I’d hardly describe myself as a fashionista but when I bought Lisa Lam’s book A Bag for all Reasons, I really liked the look of her pattern for the Fashionista Baby Bag. When I bought the book all that time ago, I had thought to make the bag as a gift for someone but never quite identified the right person. Well, now pregnant myself, I realised I had the perfect reason to make it, if a little prematurely (the little one isn’t due until April!) though I guess there’s no harm in being prepared!!
In my ever-growing stock of fabric, I had some leftover fabric from making our bedroom curtains some time back. It’s a blue and off-white ticking fabric and quite thick. I thought this would be the perfect weight for the outer fabric for this project. I paired it with a white PUL from Cuddle Plush Fabrics. The colour match is not perfect but certainly acceptable! The pattern also called for heavy sew-in interlining and a woven fusible interfacing, which I purchased from Lisa’s own shop, u-handbag, along with the metal slider and O-rings for the strap.
The pattern was pretty easy to follow and overall, I’m pretty pleased with the result. My main issue was with the fabric. The PUL was really tricky to work with, particularly when stitching two layers of it together. I had purchased a walking foot for my sewing machine prior to starting this project but even using this the PUL slipped around and the stitching all came apart. I experimented a bit with scraps, and in the end I placed a piece of baking paper on top of the two layers of PUL and stitched through all three layers. This seemed to work perfectly and things were pretty much plain sailing after this.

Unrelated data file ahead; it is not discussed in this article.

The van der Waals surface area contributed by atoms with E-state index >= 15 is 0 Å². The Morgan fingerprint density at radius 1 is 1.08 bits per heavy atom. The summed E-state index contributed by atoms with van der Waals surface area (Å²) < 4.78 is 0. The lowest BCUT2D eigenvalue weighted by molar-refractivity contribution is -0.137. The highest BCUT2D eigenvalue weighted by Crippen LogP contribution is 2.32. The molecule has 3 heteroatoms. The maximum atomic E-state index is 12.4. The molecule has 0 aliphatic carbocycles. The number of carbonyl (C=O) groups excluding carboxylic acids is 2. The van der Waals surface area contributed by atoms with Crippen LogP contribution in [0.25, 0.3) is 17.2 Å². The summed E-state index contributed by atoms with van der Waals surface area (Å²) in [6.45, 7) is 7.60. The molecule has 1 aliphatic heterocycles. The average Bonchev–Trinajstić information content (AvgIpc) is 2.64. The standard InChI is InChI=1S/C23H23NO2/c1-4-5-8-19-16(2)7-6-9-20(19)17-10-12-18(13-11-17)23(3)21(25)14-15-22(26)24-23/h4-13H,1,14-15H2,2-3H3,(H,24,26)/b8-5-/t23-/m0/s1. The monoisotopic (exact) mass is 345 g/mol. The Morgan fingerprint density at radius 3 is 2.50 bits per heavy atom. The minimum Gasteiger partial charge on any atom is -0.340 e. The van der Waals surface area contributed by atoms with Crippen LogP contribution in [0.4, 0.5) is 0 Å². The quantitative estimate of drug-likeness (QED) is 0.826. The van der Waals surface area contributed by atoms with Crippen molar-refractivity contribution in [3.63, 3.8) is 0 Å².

My other reservation regarding the PUL is that it is very floppy and because you need to cover the fabric with a cloth when pressing (on a low heat), I couldn’t get a sharp edge at the top of my inner pockets. I’m hoping once I start putting things into the bag, the pockets will hold their shape much better. Oh…and the inner zipped pocket is a little bit wonky because of difficulties marking the PUL with a fabric marker or tailor’s chalk, but I suspect I’m the only one who will notice!
The front pockets are my favourite part of the bag – they turned out much neater than I anticipated! In fact the pattern matching was largely better than I had expected! The most time-consuming part of the process was cutting out all the pieces – I traced all the pattern pieces onto tracing paper first and cut these out before cutting all the fabric pieces, of which there are many. The construction was quick by comparison!
Anyway, here is the finished product. I wonder how practical my fabric choices will turn out to be…I guess only time will tell!